served as those of the above relation.
The daughter of the Mrs. Quincy therein alluded to kept a diary, in which many of the facts related are noted, with others of equal interest.
Both letter and diary formed the basis of an interesting communication to the Colonial Society of Massachusetts in 1907, which is illustrated by a view of the Lake of the Woods with its wooded island.
It was the privilege of the editor to identify the various localities therein named, and assist that writer, H. H. Edes, Esq., at that time.
Very recently we have found (what neither knew at that former time) the story of the lily-picking episode as told by Mr. May himself in his autobiography.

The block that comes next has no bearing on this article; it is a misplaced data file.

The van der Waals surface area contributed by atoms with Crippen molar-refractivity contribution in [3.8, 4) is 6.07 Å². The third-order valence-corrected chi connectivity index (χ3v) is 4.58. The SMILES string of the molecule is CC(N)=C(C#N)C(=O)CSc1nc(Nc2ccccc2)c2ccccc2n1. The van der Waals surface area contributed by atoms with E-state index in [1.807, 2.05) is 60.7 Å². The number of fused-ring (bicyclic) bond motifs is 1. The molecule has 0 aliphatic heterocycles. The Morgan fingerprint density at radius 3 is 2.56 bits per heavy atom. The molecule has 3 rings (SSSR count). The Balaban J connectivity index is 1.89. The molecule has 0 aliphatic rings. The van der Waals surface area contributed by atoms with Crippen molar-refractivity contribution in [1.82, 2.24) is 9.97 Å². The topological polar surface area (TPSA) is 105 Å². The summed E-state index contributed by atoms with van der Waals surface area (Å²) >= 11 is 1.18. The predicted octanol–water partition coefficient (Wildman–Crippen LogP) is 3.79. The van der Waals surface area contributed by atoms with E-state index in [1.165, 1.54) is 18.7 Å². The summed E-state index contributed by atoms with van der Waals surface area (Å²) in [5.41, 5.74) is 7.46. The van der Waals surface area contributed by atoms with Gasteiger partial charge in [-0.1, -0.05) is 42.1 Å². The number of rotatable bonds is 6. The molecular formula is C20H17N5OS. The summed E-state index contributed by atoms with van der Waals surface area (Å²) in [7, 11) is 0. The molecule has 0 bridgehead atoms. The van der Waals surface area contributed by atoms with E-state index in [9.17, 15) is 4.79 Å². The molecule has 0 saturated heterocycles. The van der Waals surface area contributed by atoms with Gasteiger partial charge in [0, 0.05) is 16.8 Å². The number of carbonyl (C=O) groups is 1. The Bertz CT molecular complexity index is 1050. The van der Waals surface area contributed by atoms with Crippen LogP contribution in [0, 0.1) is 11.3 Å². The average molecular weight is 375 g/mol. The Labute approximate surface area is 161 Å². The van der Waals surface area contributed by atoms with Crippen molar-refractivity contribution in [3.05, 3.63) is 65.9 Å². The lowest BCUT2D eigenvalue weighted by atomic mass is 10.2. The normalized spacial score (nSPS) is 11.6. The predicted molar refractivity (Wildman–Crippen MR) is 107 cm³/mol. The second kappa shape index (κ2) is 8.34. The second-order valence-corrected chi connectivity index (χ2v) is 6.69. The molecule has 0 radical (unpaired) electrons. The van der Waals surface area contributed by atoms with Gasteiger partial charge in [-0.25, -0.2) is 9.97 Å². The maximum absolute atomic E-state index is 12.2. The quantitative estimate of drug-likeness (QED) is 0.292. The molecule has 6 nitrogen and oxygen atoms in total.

The view across the Lake of the Woods (Horn pond) is little changed in the lapse of a century, and nature has dealt kindly, as the tall trees witness, with the locality in Upper Medford, from which could be seen the distant spire of Menotomy.
At the latter the canal embankments remain intact, from the site of th